"That's about 270 pounds against 190 pounds. You know who's going to win that one," Breeden says. "Cover Two. We disguised it as much as possible to make it look like man. So I kind of lined up inside to make Dan Fouts think it was man coverage. We were in a zone and I was in an area he didn't expect me to be. He threw it at my chest. I did very little but disguise it."

Breeden is being more than modest. Here's a guy that has 33 career interceptions, the second most in Bengals annals next to Ken Riley's Hall of Fame 65. Riley was a mentor to both Breeden and Curtis and may have been the catalyst for their bond.

The friendship probably began to bloom about the time Breeden was backing up Riley in that second season and after one route in practice, Curtis jogged back to the huddle telling the defensive coaches they had their two best cornerbacks on the same side. A few weeks later Breeden was starting opposite Riley and the Bengals had their Super Bowl corners.

"Yeah, it was kind of like the movies. It was kind of like Seabiscuit," says Breeden of how that 102 return reminded him of the last scene of the film about a heroic race horse.

"All you see is the finish line. And then it begins to fade out. That's one of the best scenes ever. For me, it was kind of like that. How the end zone and was there and there was nothing else there. He threw it to the far sideline and there was nobody over there."

Breeden talks good naturedly about how Artrell Hawkins tied his club record 21 years later in Houston and how he thought it was going to be broken four years ago in Denver.

"My man Dre Kirkpatrick fell down. He had it," says Breeden of that 101-yard return in the Mile High air. "You guys have to go back and check. I think I was three yards deep in the end zone so I can get the record."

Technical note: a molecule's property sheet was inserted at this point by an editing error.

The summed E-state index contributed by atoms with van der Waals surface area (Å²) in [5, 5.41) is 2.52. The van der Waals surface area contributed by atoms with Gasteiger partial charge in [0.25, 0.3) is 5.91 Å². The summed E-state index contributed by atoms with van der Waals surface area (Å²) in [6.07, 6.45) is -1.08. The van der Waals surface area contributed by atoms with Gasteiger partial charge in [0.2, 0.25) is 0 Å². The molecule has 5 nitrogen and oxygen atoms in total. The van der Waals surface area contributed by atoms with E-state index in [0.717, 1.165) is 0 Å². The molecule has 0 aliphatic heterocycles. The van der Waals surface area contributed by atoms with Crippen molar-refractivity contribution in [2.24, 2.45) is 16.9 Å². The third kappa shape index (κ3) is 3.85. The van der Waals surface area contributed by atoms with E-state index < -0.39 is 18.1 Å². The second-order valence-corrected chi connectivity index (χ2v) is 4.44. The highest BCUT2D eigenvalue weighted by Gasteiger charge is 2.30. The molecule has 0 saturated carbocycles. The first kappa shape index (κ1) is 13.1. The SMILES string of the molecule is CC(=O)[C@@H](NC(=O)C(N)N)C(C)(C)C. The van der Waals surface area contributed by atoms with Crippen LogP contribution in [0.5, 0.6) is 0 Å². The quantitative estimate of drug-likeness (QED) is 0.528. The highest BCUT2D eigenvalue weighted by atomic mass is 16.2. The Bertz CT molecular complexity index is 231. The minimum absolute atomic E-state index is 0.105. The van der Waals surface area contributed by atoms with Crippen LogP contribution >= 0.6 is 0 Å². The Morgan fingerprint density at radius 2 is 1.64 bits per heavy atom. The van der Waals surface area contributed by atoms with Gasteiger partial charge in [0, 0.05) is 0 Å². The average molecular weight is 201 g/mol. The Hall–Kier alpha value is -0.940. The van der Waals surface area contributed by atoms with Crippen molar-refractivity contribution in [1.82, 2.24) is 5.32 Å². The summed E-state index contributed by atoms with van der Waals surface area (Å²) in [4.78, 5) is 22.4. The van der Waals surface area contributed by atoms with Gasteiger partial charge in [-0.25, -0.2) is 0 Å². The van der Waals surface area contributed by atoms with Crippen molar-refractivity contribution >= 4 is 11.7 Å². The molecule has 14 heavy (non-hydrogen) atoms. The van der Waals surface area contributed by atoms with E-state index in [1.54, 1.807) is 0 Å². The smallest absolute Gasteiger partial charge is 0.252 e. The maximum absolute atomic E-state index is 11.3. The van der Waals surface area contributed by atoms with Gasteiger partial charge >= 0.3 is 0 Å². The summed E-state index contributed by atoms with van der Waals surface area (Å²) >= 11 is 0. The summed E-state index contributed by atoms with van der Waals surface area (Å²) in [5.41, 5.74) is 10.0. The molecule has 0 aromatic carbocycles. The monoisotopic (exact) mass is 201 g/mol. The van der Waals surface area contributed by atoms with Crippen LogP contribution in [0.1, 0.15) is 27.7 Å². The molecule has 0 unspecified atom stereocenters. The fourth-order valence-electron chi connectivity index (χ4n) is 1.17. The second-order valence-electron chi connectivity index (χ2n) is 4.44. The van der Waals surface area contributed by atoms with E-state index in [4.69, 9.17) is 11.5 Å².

But seriously, Breeden remembers the first guy to reach him was a defensive lineman. End Ross Browner.

"Ross could run," Breeden says. "We had a really good front four and front seven. You need that on both sides of the ball. We had so much confidence in our offensive line, but it was also the defensive line. It doesn't matter how good your corners are if you can't get pressure on the quarterback."

Before November, the Bengals knew they were good. By Dec. 1, everybody else did, too.

"There might have been some apprehension from the public and rightfully so after what happened the year (6-10) before," Breeden says. "But we were winning games we would have found a way to lose. When you're on a roll, you find a way to win. You know Kenny Anderson is going to find a way to get Pete Johnson in the end zone. You know on defense we're going to get an interception or tackle for loss."

Curtis says he saw what he knew in that November.

"I just thought we had the best team that year. But you know the best team doesn't always win," says Curtis, still thinking of the four turnovers in Super Bowl XVI in the loss to the 49ers. "We buried ourselves in that first half.

"We were obviously the best team in the AFC and, really, the best in the league."

But the bonds are sweeter than all that. Breeden is back in Cincy now, down from the rafters, and Curtis is back in California and they will be texting soon. Breeden is remembering the first time he ever swung a golf club. Curtis, introduced to the game by his father, took him to the driving range at Avon Fields and put him in the stall behind him.

"Isaac knew about golf from his dad, but didn't play that much until then. I was shanking. I almost hit him a few times," Breeden says. "Finally Isaac says, 'I'm going to stop this.' And he put me in front of him."

And they're still using their clubs to give back to Cincinnati. With a little help from a November to Remember.

"We're making it a point," says Breeden this November, "to get to more games on the road together."